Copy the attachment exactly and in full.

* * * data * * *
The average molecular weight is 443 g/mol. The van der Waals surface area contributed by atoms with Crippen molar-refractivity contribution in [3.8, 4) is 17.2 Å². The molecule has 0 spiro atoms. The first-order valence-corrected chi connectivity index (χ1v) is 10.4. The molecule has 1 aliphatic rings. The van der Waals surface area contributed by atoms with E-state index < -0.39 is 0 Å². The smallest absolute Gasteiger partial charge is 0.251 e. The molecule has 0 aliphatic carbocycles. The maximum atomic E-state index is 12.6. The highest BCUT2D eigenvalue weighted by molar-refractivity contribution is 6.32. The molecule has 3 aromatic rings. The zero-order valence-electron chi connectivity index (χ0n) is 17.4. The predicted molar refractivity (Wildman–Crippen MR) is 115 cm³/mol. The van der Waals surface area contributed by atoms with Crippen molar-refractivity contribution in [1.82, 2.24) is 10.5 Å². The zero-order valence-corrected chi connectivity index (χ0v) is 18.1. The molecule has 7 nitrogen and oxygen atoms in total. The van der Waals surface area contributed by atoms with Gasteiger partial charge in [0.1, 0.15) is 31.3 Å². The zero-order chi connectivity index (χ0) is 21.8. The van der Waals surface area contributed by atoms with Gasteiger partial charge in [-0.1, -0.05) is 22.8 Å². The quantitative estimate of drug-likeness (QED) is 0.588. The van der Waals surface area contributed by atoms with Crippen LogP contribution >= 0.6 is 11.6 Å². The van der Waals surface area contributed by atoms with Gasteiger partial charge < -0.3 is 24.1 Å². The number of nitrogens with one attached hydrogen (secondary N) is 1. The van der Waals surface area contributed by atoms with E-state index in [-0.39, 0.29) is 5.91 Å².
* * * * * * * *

The average molecular weight is 443 g/mol. The van der Waals surface area contributed by atoms with Crippen molar-refractivity contribution in [3.8, 4) is 17.2 Å². The molecule has 0 spiro atoms. The first-order valence-corrected chi connectivity index (χ1v) is 10.4. The molecule has 1 aliphatic rings. The van der Waals surface area contributed by atoms with E-state index < -0.39 is 0 Å². The smallest absolute Gasteiger partial charge is 0.251 e. The molecule has 0 aliphatic carbocycles. The maximum atomic E-state index is 12.6. The highest BCUT2D eigenvalue weighted by molar-refractivity contribution is 6.32. The molecule has 3 aromatic rings. The zero-order valence-electron chi connectivity index (χ0n) is 17.4. The predicted molar refractivity (Wildman–Crippen MR) is 115 cm³/mol. The van der Waals surface area contributed by atoms with Crippen molar-refractivity contribution in [1.82, 2.24) is 10.5 Å². The zero-order valence-corrected chi connectivity index (χ0v) is 18.1. The molecule has 7 nitrogen and oxygen atoms in total. The van der Waals surface area contributed by atoms with Gasteiger partial charge in [0.1, 0.15) is 31.3 Å². The zero-order chi connectivity index (χ0) is 21.8. The van der Waals surface area contributed by atoms with Gasteiger partial charge in [-0.1, -0.05) is 22.8 Å². The quantitative estimate of drug-likeness (QED) is 0.588. The van der Waals surface area contributed by atoms with Crippen LogP contribution >= 0.6 is 11.6 Å². The van der Waals surface area contributed by atoms with Gasteiger partial charge < -0.3 is 24.1 Å². The number of nitrogens with one attached hydrogen (secondary N) is 1. The van der Waals surface area contributed by atoms with E-state index in [-0.39, 0.29) is 5.91 Å².